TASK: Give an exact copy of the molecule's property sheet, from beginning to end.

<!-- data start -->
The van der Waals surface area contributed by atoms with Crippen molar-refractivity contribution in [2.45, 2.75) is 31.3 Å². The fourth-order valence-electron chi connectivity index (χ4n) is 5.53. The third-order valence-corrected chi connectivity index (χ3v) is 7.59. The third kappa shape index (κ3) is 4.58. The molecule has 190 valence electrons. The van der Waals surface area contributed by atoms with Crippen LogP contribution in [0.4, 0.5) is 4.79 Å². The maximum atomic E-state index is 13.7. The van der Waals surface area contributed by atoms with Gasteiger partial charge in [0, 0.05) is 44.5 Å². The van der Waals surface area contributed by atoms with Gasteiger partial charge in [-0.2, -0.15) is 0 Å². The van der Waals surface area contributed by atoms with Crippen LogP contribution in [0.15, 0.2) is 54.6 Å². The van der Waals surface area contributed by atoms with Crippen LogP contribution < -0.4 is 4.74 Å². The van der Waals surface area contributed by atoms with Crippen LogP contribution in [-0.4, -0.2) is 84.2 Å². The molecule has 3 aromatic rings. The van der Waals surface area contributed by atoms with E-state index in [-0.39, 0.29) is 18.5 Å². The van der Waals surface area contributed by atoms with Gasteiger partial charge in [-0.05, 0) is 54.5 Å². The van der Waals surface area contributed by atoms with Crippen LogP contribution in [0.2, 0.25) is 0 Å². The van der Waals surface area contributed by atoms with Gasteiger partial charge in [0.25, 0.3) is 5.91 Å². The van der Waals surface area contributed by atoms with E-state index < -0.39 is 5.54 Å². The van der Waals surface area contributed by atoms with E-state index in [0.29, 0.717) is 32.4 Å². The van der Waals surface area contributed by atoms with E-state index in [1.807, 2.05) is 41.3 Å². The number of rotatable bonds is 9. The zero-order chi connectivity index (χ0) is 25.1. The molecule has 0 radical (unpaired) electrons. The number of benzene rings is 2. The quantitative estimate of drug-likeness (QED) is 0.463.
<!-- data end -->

The van der Waals surface area contributed by atoms with Crippen molar-refractivity contribution in [2.45, 2.75) is 31.3 Å². The fourth-order valence-electron chi connectivity index (χ4n) is 5.53. The third-order valence-corrected chi connectivity index (χ3v) is 7.59. The third kappa shape index (κ3) is 4.58. The molecule has 190 valence electrons. The van der Waals surface area contributed by atoms with Crippen LogP contribution in [0.4, 0.5) is 4.79 Å². The maximum atomic E-state index is 13.7. The van der Waals surface area contributed by atoms with Gasteiger partial charge in [0, 0.05) is 44.5 Å². The van der Waals surface area contributed by atoms with Gasteiger partial charge in [-0.2, -0.15) is 0 Å². The van der Waals surface area contributed by atoms with Crippen LogP contribution in [0.15, 0.2) is 54.6 Å². The van der Waals surface area contributed by atoms with Crippen LogP contribution < -0.4 is 4.74 Å². The van der Waals surface area contributed by atoms with Crippen LogP contribution in [-0.4, -0.2) is 84.2 Å². The molecule has 3 aromatic rings. The van der Waals surface area contributed by atoms with E-state index in [-0.39, 0.29) is 18.5 Å². The van der Waals surface area contributed by atoms with Gasteiger partial charge in [-0.05, 0) is 54.5 Å². The van der Waals surface area contributed by atoms with Crippen LogP contribution in [0.2, 0.25) is 0 Å². The van der Waals surface area contributed by atoms with Gasteiger partial charge in [0.25, 0.3) is 5.91 Å². The van der Waals surface area contributed by atoms with E-state index < -0.39 is 5.54 Å². The van der Waals surface area contributed by atoms with E-state index in [0.29, 0.717) is 32.4 Å². The van der Waals surface area contributed by atoms with E-state index in [1.807, 2.05) is 41.3 Å². The number of rotatable bonds is 9. The zero-order chi connectivity index (χ0) is 25.1. The molecule has 0 radical (unpaired) electrons. The number of benzene rings is 2. The quantitative estimate of drug-likeness (QED) is 0.463.